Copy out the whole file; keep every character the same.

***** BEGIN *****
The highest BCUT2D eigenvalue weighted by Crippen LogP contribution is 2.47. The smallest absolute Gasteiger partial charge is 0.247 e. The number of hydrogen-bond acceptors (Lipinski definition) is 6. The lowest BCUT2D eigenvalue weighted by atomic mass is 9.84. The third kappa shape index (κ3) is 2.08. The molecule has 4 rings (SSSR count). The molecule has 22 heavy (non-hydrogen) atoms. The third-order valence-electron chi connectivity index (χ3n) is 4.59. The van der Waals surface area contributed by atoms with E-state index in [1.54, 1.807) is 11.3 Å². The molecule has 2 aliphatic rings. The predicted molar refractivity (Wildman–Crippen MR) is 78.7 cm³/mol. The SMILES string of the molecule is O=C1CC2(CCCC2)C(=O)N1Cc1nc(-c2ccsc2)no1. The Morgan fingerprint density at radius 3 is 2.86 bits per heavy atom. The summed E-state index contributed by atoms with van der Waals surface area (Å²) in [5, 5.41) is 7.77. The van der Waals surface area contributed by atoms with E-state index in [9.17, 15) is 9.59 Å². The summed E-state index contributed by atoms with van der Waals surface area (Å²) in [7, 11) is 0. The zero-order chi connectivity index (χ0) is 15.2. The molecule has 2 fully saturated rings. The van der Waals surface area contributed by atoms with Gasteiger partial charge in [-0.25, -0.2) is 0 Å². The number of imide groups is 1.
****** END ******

The highest BCUT2D eigenvalue weighted by Crippen LogP contribution is 2.47. The smallest absolute Gasteiger partial charge is 0.247 e. The number of hydrogen-bond acceptors (Lipinski definition) is 6. The lowest BCUT2D eigenvalue weighted by atomic mass is 9.84. The third kappa shape index (κ3) is 2.08. The molecule has 4 rings (SSSR count). The molecule has 22 heavy (non-hydrogen) atoms. The third-order valence-electron chi connectivity index (χ3n) is 4.59. The van der Waals surface area contributed by atoms with E-state index in [1.54, 1.807) is 11.3 Å². The molecule has 2 aliphatic rings. The predicted molar refractivity (Wildman–Crippen MR) is 78.7 cm³/mol. The SMILES string of the molecule is O=C1CC2(CCCC2)C(=O)N1Cc1nc(-c2ccsc2)no1. The Morgan fingerprint density at radius 3 is 2.86 bits per heavy atom. The summed E-state index contributed by atoms with van der Waals surface area (Å²) in [5, 5.41) is 7.77. The van der Waals surface area contributed by atoms with E-state index in [9.17, 15) is 9.59 Å². The summed E-state index contributed by atoms with van der Waals surface area (Å²) in [7, 11) is 0. The zero-order chi connectivity index (χ0) is 15.2. The molecule has 2 fully saturated rings. The van der Waals surface area contributed by atoms with Gasteiger partial charge in [-0.25, -0.2) is 0 Å². The number of imide groups is 1.